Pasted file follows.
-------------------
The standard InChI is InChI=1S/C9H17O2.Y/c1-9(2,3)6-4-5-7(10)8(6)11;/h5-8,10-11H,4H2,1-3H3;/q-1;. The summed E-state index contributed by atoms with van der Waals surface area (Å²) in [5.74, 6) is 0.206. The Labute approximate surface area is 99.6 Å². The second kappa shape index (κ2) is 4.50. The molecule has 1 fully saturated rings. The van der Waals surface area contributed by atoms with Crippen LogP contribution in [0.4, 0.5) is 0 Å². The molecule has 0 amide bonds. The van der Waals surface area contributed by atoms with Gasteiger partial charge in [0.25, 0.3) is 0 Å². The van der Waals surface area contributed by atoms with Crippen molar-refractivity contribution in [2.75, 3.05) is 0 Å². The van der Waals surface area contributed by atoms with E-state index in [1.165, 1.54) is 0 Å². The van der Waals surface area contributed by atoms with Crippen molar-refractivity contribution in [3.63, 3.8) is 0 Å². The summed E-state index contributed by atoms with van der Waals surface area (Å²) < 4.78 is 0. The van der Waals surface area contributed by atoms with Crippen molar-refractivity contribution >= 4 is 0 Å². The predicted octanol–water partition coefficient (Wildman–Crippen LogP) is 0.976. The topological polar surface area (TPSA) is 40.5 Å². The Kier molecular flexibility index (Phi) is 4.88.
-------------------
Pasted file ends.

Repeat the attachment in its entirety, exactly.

The standard InChI is InChI=1S/C9H17O2.Y/c1-9(2,3)6-4-5-7(10)8(6)11;/h5-8,10-11H,4H2,1-3H3;/q-1;. The summed E-state index contributed by atoms with van der Waals surface area (Å²) in [5.74, 6) is 0.206. The Labute approximate surface area is 99.6 Å². The second kappa shape index (κ2) is 4.50. The molecule has 1 fully saturated rings. The van der Waals surface area contributed by atoms with Crippen LogP contribution in [0.4, 0.5) is 0 Å². The molecule has 0 amide bonds. The van der Waals surface area contributed by atoms with Gasteiger partial charge in [0.25, 0.3) is 0 Å². The van der Waals surface area contributed by atoms with Crippen molar-refractivity contribution in [2.75, 3.05) is 0 Å². The van der Waals surface area contributed by atoms with E-state index in [1.165, 1.54) is 0 Å². The van der Waals surface area contributed by atoms with Crippen molar-refractivity contribution in [3.63, 3.8) is 0 Å². The summed E-state index contributed by atoms with van der Waals surface area (Å²) < 4.78 is 0. The van der Waals surface area contributed by atoms with Crippen molar-refractivity contribution >= 4 is 0 Å². The predicted octanol–water partition coefficient (Wildman–Crippen LogP) is 0.976. The topological polar surface area (TPSA) is 40.5 Å². The Kier molecular flexibility index (Phi) is 4.88.